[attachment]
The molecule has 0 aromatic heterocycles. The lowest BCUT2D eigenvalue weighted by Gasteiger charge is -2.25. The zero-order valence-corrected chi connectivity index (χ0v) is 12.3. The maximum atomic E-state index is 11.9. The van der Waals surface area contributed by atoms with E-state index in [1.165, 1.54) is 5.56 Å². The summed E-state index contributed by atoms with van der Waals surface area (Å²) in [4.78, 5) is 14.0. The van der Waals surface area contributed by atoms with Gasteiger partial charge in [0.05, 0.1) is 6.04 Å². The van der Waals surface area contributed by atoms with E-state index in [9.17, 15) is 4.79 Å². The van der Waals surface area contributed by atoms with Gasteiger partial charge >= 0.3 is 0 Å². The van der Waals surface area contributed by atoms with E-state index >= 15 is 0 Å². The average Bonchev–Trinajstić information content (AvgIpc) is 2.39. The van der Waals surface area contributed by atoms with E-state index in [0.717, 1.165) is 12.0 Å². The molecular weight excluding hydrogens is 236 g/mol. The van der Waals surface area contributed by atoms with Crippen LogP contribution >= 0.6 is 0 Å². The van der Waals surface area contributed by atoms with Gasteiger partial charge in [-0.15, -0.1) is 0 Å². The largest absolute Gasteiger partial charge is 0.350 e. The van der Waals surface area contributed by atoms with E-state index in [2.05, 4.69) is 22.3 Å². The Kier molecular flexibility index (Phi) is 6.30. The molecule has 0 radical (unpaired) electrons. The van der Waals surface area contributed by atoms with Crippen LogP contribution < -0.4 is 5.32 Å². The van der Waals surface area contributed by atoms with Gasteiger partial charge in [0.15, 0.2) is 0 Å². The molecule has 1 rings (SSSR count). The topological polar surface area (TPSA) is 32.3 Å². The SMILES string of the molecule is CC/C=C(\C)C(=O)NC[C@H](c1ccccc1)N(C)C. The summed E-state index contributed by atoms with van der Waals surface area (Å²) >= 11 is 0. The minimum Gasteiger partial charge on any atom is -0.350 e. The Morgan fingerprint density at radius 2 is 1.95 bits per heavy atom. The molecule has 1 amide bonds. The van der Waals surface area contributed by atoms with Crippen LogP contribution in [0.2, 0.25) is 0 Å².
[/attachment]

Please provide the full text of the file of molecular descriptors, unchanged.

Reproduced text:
The molecule has 0 aromatic heterocycles. The lowest BCUT2D eigenvalue weighted by Gasteiger charge is -2.25. The zero-order valence-corrected chi connectivity index (χ0v) is 12.3. The maximum atomic E-state index is 11.9. The van der Waals surface area contributed by atoms with E-state index in [1.165, 1.54) is 5.56 Å². The summed E-state index contributed by atoms with van der Waals surface area (Å²) in [4.78, 5) is 14.0. The van der Waals surface area contributed by atoms with Gasteiger partial charge in [0.05, 0.1) is 6.04 Å². The van der Waals surface area contributed by atoms with E-state index in [9.17, 15) is 4.79 Å². The van der Waals surface area contributed by atoms with Gasteiger partial charge >= 0.3 is 0 Å². The van der Waals surface area contributed by atoms with E-state index >= 15 is 0 Å². The average Bonchev–Trinajstić information content (AvgIpc) is 2.39. The van der Waals surface area contributed by atoms with E-state index in [0.717, 1.165) is 12.0 Å². The molecular weight excluding hydrogens is 236 g/mol. The van der Waals surface area contributed by atoms with Crippen LogP contribution >= 0.6 is 0 Å². The van der Waals surface area contributed by atoms with Gasteiger partial charge in [-0.15, -0.1) is 0 Å². The largest absolute Gasteiger partial charge is 0.350 e. The van der Waals surface area contributed by atoms with E-state index in [2.05, 4.69) is 22.3 Å². The Kier molecular flexibility index (Phi) is 6.30. The molecule has 0 radical (unpaired) electrons. The van der Waals surface area contributed by atoms with Crippen LogP contribution < -0.4 is 5.32 Å². The van der Waals surface area contributed by atoms with Gasteiger partial charge in [0.15, 0.2) is 0 Å². The molecule has 1 rings (SSSR count). The topological polar surface area (TPSA) is 32.3 Å². The SMILES string of the molecule is CC/C=C(\C)C(=O)NC[C@H](c1ccccc1)N(C)C. The summed E-state index contributed by atoms with van der Waals surface area (Å²) >= 11 is 0. The minimum Gasteiger partial charge on any atom is -0.350 e. The Morgan fingerprint density at radius 2 is 1.95 bits per heavy atom. The molecule has 1 amide bonds. The van der Waals surface area contributed by atoms with Crippen LogP contribution in [0.2, 0.25) is 0 Å².